Lets start from where I left off, my cells are retarded and that’s no one’s fault but my own body.
I however didn’t understand growing up with this disease, that it didn’t define me, it wasn’t who I am, or had to control what I can do with my life, I didn’t come to this conclusion until a lot later in life..
All I seen at the time was; you are not normal, you can not be like the other kids, you have to be careful, you need to think before you act out or run or play, what have you.
I always had to be careful with what I did, or it could trigger what is called a “flare up”.
A Flare Up is when your joint that has arthritis becomes so swollen with liquid you can’t move that joint, it is tender and painful to step on or move. Any small jerk movement can cause an incredible amount of pain.
This is another thing that is hard to explain to the able bodied…Pain.
When the able bodied think of pain they think of a small pin prick, or what a sprain feels like.
When I say something is painful, I mean breaking your leg and trying to walk on it kind of pain, the amount of pain that comes with arthritis isn’t something you can prepare someone of, it can come as a irritated uncomfortable feeling to it feels like you had just been shot, and just keep getting shot over and over again with every move.
I grew up not to complain about anything, if I had an uncomfortable feeling in my ankle it was nothing new, any other person would have mentioned it a few times during the day to friends and family.
I did not, I wasn’t raise to be some whining baby, I was raised to be as tough as possible, so when I said something hurt or was painful, you can bet that meant it felt like I got shot, or that I had broken my leg and now attempting to walk on it.
I remember the first time I had this amount of pain, I believe I was eleven, I had gone on a field trip with my school to Edmonton, and when we got back my left ankle had flared up so much, I thought I had broken it, then the doctors were called, an appointment was set up.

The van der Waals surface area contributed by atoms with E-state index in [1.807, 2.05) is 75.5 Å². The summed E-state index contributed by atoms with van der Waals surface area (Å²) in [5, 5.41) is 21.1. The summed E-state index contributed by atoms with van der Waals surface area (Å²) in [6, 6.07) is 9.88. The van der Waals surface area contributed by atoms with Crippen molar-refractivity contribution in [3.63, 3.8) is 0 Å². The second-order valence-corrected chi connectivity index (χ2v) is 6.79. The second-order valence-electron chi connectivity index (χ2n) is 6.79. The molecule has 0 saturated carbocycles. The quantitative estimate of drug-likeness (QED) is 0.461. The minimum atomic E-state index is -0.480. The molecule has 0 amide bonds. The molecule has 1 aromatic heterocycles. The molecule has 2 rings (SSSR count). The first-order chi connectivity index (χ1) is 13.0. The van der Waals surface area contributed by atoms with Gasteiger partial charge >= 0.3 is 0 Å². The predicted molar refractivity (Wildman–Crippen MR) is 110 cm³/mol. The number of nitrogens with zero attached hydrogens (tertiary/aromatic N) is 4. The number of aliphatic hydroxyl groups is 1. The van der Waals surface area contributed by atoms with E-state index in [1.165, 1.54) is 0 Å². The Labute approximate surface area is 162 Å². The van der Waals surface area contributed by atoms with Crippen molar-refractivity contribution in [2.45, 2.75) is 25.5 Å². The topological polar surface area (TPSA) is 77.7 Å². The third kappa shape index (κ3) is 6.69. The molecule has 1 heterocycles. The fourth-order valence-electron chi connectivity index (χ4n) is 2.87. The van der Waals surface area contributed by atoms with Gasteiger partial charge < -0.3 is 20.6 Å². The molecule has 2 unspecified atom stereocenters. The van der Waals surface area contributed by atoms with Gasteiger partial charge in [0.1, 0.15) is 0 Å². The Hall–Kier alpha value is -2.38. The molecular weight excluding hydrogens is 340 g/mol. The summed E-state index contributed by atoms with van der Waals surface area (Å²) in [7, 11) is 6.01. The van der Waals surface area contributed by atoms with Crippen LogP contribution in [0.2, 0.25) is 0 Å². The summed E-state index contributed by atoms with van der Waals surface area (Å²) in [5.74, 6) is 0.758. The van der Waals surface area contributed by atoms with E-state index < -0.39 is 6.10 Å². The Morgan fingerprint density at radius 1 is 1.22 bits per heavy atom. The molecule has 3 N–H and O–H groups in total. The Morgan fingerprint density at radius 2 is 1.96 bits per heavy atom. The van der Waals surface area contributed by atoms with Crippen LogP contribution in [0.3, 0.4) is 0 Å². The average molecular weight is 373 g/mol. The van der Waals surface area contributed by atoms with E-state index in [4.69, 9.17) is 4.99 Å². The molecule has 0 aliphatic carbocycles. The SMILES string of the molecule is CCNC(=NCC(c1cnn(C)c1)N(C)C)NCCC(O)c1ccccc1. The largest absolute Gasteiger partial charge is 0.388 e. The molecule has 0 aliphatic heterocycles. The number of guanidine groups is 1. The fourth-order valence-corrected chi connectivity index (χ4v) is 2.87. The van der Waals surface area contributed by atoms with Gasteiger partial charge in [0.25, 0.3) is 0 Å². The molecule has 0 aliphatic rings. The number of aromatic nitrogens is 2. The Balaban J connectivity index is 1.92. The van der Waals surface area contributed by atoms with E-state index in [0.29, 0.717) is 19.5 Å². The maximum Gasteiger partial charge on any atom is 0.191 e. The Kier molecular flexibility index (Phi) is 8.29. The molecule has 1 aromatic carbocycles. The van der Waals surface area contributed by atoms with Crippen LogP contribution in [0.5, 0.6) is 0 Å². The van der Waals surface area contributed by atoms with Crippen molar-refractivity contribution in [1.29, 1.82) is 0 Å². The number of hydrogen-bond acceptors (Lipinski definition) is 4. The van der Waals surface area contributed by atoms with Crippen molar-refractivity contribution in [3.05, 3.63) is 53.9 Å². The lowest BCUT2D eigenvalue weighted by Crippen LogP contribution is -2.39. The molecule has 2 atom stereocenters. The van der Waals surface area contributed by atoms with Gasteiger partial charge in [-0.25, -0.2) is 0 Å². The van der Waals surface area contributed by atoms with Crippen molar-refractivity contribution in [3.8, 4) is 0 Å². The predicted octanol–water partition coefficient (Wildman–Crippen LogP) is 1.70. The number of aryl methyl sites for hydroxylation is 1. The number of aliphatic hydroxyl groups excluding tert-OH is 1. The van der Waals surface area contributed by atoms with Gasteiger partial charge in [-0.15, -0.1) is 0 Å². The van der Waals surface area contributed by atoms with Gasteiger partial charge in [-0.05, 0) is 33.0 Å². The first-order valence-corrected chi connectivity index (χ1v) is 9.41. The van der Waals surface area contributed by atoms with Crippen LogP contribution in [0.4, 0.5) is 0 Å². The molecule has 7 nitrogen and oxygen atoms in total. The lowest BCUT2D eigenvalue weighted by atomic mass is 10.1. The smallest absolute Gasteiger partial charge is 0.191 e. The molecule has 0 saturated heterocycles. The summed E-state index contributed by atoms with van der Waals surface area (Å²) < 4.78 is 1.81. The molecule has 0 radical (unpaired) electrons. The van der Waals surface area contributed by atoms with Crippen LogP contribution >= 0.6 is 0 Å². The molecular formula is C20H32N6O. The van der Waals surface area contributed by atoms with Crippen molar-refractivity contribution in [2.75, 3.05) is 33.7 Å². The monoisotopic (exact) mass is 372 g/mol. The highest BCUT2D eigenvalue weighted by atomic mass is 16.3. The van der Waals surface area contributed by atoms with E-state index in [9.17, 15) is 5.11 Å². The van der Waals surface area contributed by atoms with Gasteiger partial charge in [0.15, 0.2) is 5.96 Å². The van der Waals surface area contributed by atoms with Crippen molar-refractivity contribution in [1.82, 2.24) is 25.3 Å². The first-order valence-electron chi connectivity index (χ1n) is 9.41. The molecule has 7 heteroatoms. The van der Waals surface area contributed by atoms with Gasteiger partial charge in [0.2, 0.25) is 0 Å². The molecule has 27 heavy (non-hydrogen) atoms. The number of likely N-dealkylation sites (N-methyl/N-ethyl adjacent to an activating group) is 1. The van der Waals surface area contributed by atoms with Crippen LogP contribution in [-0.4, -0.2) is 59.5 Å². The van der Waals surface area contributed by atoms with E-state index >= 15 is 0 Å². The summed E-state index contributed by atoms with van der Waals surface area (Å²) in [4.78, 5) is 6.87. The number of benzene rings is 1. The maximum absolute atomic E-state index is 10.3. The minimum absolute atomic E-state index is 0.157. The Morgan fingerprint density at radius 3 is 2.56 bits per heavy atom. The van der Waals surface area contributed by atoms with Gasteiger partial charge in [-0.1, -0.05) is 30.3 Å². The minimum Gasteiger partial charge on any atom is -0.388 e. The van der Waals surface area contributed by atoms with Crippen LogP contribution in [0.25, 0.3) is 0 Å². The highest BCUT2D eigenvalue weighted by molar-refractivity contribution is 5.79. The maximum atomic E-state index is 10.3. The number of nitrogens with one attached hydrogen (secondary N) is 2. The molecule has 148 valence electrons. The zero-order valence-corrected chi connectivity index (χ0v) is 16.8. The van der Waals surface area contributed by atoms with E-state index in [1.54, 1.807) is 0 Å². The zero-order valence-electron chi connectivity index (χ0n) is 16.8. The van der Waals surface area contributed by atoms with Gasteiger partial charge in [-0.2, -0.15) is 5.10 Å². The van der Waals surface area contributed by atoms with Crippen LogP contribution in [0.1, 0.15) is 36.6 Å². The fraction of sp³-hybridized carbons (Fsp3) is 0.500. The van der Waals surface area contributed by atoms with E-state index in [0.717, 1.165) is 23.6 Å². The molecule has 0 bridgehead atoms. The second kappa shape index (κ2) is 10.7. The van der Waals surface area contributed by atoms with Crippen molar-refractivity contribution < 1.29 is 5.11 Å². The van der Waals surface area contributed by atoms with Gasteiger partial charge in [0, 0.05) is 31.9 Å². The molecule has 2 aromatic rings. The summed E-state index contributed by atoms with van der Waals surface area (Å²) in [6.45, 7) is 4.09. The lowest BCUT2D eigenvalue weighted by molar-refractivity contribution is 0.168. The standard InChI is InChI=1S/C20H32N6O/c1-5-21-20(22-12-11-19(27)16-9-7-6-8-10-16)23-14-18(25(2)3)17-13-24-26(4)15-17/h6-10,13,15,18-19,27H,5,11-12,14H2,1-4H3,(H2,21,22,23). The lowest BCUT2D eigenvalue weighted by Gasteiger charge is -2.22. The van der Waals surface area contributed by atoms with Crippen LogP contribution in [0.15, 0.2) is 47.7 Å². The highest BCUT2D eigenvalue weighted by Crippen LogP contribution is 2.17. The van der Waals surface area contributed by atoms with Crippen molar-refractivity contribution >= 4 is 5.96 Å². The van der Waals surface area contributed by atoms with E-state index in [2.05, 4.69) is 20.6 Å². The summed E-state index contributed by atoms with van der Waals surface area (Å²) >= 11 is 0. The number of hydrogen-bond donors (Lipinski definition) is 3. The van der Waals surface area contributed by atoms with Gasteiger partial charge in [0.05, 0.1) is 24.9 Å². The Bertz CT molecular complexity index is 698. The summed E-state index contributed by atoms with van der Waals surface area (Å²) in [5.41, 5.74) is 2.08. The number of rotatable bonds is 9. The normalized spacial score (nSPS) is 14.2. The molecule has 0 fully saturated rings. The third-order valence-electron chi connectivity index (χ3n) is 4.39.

When I had gotten to the doctor, the flare up had gone down that I didn’t have any pain, but the doctor had suggested I have what they called an “Injection”.
This injection is a two inch needle, being delivered into the joint with a type of medicine that would take away the build up of liquid in the joint.
This is what an injection is, that was my first one, and it certainly wasn’t my last.
The first time it was painful, but as the years went on, I welcomed that few seconds of pain as the after affects was well worth it.
This injection doesn’t last however, it only last for 3 months, 4 if I’m lucky. Then I return to the morning stiffness and rare flare up.
With all this pain you need a type of release, or it will drive you to the darkest place of your mind you never knew you had or could imagine.
By the time I was 15 I had taken 4 different medications, along with a pain reliever, and a type of medicine which is given by a needle, sort of like an insulin shot and several other injections.
I had by this time, been driven to the darkest places in my mind, I had become so jaded, hateful and enraged that anything would piss me off, looking at me, laughing, talking…
Seeing other people happy…
Anything would set off my anger, I no longer had an outlet like I did with dancing, I turned to singing and it eased what I wanted desperately to scream at the world, this had become my new outlet.
But it still wasn’t enough, I had hit a new low, one where light couldn’t touch the darkness.
During my teen years, I had woken up everyday to so much pain that it would make a solider cry. I could barely walk 5 feet to the bathroom, so I would limit my intake of water and other drinks so I wouldn’t have to go to the bathroom as much. I couldn’t sleep comfortable either, any way I slept was just as painful as the next.
I had gotten to the point where I went to bed every night praying I wouldn’t wake up, estimating how many pills I would need to take, how long the ambulance would take to get to our apartment.
You need to understand, RA is nothing to laugh about, or to brush off. I no longer feel the need to leave this world, but I did at one time.
I know your thinking why didn’t you get help, or talk to family? Why keep it to yourself?